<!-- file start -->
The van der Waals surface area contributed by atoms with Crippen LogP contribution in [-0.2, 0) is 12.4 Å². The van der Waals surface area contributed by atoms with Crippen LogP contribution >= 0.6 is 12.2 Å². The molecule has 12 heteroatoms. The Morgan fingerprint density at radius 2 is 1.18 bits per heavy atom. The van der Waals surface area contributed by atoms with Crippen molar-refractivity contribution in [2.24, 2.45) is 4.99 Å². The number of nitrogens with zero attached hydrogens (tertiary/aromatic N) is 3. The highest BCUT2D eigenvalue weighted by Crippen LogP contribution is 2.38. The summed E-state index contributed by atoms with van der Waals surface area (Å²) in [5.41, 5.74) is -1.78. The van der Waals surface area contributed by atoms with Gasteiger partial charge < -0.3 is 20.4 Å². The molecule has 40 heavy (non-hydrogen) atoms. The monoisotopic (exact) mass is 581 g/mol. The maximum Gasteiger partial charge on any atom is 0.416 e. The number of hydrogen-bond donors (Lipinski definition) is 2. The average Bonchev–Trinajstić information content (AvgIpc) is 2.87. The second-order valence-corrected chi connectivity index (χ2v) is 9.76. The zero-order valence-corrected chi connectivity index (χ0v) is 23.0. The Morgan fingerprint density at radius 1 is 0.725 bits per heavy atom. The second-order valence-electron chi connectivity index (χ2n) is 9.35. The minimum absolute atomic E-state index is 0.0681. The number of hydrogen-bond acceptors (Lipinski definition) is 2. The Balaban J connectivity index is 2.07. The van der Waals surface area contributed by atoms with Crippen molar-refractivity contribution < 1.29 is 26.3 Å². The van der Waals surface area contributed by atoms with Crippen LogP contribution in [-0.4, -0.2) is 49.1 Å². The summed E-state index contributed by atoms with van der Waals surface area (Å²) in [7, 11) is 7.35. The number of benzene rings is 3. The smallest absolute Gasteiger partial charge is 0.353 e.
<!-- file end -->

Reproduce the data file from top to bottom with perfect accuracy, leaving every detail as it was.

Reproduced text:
The van der Waals surface area contributed by atoms with Crippen LogP contribution in [-0.2, 0) is 12.4 Å². The van der Waals surface area contributed by atoms with Crippen LogP contribution >= 0.6 is 12.2 Å². The molecule has 12 heteroatoms. The Morgan fingerprint density at radius 2 is 1.18 bits per heavy atom. The van der Waals surface area contributed by atoms with Crippen molar-refractivity contribution in [2.24, 2.45) is 4.99 Å². The number of nitrogens with zero attached hydrogens (tertiary/aromatic N) is 3. The highest BCUT2D eigenvalue weighted by Crippen LogP contribution is 2.38. The summed E-state index contributed by atoms with van der Waals surface area (Å²) in [5.41, 5.74) is -1.78. The van der Waals surface area contributed by atoms with Gasteiger partial charge < -0.3 is 20.4 Å². The molecule has 40 heavy (non-hydrogen) atoms. The monoisotopic (exact) mass is 581 g/mol. The maximum Gasteiger partial charge on any atom is 0.416 e. The number of hydrogen-bond donors (Lipinski definition) is 2. The average Bonchev–Trinajstić information content (AvgIpc) is 2.87. The second-order valence-corrected chi connectivity index (χ2v) is 9.76. The zero-order valence-corrected chi connectivity index (χ0v) is 23.0. The Morgan fingerprint density at radius 1 is 0.725 bits per heavy atom. The second-order valence-electron chi connectivity index (χ2n) is 9.35. The minimum absolute atomic E-state index is 0.0681. The number of hydrogen-bond acceptors (Lipinski definition) is 2. The Balaban J connectivity index is 2.07. The van der Waals surface area contributed by atoms with Crippen molar-refractivity contribution < 1.29 is 26.3 Å². The van der Waals surface area contributed by atoms with Crippen LogP contribution in [-0.4, -0.2) is 49.1 Å². The summed E-state index contributed by atoms with van der Waals surface area (Å²) in [7, 11) is 7.35. The number of benzene rings is 3. The smallest absolute Gasteiger partial charge is 0.353 e.